1. Decide how many clients you want and how many hours it will take you to work with them all every week. Include your classes here, and workshops if you teach them. (Heads up!: When you’re fully booked with client contact hours — working IN your business — you’ll need to find other times for working ON your business.)
  2. Open your calendar and schedule all of those hour as work hours.
  3. Fill in client appointments you have now… those are the hours you’re going to work IN your business.
  4. Show up faithfully and work ON your business in all the other hours you have scheduled but don’t yet have a client.

Working ON your business includes preparation and deepening your skills, learning how to GET clients, marketing to ATTRACT clients, finding places to teach and speak, taking care of your studio, dealing with your finances — and all the things that successfully self-employed people do so that they can continue to live while bringing transformation to the world.

What’s your Client Attraction Quotient?  Click here to find out! It’s free and you’ll get a personalized report to help you know what to focus on.

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How to Communicate the Value of Your Hands-On Work in Every Session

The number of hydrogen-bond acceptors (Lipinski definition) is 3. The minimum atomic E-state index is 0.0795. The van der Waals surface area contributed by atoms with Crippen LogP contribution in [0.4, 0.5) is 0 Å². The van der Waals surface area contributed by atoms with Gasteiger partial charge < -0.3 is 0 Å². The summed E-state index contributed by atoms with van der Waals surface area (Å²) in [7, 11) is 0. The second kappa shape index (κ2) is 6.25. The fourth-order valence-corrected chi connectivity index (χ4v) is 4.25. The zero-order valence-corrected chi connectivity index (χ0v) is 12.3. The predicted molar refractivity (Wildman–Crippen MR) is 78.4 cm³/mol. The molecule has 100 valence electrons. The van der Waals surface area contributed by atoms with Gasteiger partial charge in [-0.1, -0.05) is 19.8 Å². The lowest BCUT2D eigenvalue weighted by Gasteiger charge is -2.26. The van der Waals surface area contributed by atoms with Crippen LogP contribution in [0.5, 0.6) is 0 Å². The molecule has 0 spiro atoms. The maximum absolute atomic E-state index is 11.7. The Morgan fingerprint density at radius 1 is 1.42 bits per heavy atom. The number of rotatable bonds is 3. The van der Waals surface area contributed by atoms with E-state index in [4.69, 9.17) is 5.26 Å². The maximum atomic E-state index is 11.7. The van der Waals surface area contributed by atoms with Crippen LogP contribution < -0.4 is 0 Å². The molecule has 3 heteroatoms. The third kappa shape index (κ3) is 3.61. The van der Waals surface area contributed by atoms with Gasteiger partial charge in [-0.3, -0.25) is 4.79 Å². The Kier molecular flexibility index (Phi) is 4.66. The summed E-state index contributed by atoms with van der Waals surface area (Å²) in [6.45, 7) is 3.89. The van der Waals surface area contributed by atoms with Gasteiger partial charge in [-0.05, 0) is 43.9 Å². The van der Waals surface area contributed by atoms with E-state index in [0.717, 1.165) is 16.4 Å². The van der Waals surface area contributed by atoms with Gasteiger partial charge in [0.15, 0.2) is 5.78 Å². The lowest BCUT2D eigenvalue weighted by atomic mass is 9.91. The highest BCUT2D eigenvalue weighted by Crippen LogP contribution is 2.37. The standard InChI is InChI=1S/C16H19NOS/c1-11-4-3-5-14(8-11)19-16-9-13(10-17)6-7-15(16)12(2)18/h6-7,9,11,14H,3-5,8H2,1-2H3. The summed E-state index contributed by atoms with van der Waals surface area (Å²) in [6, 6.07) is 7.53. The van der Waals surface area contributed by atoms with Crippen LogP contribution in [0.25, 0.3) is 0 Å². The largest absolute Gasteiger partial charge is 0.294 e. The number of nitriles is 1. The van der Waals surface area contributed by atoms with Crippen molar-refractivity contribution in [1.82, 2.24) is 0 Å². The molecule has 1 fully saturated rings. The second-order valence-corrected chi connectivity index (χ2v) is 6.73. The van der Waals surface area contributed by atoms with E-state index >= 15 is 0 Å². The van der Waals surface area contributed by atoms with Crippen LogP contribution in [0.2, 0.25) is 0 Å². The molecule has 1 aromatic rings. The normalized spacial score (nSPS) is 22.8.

You Touch Communicates Your Value

Clients don’t come back several times to find out what they’re going to get from you. You have to communicate it the first time, and every time.

Last week on one of our practice calls for the Heart-to-Heart program, a hands-on practitioner voiced a concern that’s pretty common among the folks I work with.

First let me explain that these somatic practitioners are learning to offer a paid consultation instead of whatever they normally do in their first session with a new client–that isn’t working as well as they would like.

This is a completely new concept to most practitioners, so they often don’t see at all how they can possibly succeed when their experience seems to be completely the opposite, and so they say things like: